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Water use to rise 21% by 2024

ALBUQUERQUE, N.M. — New long-range conservation plan aims to cut consumption as Albuquerque population grows

Albuquerque’s water use is expected to rise 21 percent by 2024, as population growth outstrips conservation efforts, according to a new long-range plan approved Wednesday evening.

The Albuquerque Bernalillo County Water Utility board approved a new conservation strategy aimed at reducing per-capita consumption to 135 gallons per person per day by 2024, a 9 percent reduction from the current 148 gallons.

But with population in the utility’s service area projected to grow from the current 640,000 to 810,000 by 2024, overall water use is expected to rise, according to an analysis by Katherine Yuhas, the water utility’s conservation officer.


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The approval came with some sharp questions. Two members of the utility’s board of directors questioned whether the agency’s conservation efforts would be enough given the serious long-term water problems the community faces.

Albuquerque in the past five years has begun shifting to water imported from the Colorado River Basin in an effort to limit what water managers concluded was unsustainable use of groundwater. But a recent federal study concluded that climate change would make that imported water source less reliable in coming decades.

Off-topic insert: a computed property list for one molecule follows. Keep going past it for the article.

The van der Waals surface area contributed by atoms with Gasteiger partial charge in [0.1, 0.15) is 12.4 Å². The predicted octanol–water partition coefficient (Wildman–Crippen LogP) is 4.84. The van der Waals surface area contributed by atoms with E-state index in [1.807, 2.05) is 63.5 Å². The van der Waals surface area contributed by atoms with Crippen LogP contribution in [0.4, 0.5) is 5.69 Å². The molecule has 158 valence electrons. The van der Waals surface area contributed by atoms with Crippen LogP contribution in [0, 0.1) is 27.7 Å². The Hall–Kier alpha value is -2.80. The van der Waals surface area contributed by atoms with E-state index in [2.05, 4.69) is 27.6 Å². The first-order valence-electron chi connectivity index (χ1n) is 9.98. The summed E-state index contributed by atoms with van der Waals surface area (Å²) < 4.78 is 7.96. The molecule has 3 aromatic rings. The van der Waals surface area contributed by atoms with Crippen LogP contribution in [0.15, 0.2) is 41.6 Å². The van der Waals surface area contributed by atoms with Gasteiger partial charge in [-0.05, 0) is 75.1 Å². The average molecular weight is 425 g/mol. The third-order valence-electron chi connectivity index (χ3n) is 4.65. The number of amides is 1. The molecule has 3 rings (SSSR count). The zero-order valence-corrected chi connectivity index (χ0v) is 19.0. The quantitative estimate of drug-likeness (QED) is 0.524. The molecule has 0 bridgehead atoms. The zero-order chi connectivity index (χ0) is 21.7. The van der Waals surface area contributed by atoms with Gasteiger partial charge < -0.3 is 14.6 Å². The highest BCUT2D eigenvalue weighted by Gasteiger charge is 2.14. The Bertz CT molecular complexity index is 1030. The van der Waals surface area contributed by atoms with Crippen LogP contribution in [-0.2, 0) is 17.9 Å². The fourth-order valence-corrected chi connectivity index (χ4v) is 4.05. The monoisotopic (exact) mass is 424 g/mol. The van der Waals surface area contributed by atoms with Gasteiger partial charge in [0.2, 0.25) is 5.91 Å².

Given the dire warnings, “this just seems like a very modest effort,” said Maggie Hart Stebbins, who represents the Bernalillo County Commission on the public agency’s board.

“I would hope that we could be a lot more aggressive,” said Ken Sanchez, one of the Albuquerque City Council’s representatives on the water agency governing body.

Pursuit of more ambitious conservation goals would be costly, explained Yuhas, saying the agency would have to invest more in things like customer rebates.

Despite their concerns, Hart Stebbins and Sanchez joined a unanimous board in approving the 10-year plan.

To get to 135 gallons per person per day, the approach developed by Yuhas and her colleagues after a series of public meetings calls for expanding education efforts, work on building code updates, rainwater harvesting and a new “Test Your Toilet Month” campaign.

The move comes as dry conditions are testing the water utility’s supply system. Drinking-water diversions from the Rio Grande will likely be halted by July 1 as drought drops river levels, forcing the utility to switch entirely to groundwater pumping to meet demand during the heat of the summer, according to John Stomp, the utility’s chief operating officer. With the dry weather, Albuquerque customers used 11.7 billion gallons of water through the end of May, up 1 percent from the same period a year ago, according to the water utility’s most recent monthly report to the state.


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Also Wednesday, the water utility’s board approved a slight rate break for its thriftiest residential customers, along with increases of 6 to 7 percent for most other users.

A typical low-use homeowner would see their average monthly water bill drop from $35.52 to $35.13, according to a staff analysis. A typical high water user would see their average monthly bill rise from $63.22 to $67.87.

The new rates go into effect July 1, meaning customers will see the changes in their August bill, according to agency spokesman David Morris.

The increase feeds into a $246 million budget for the fiscal year beginning July 1. The budget includes $20 million to accelerate work on replacement of the utility’s aging South Valley sewage treatment plant.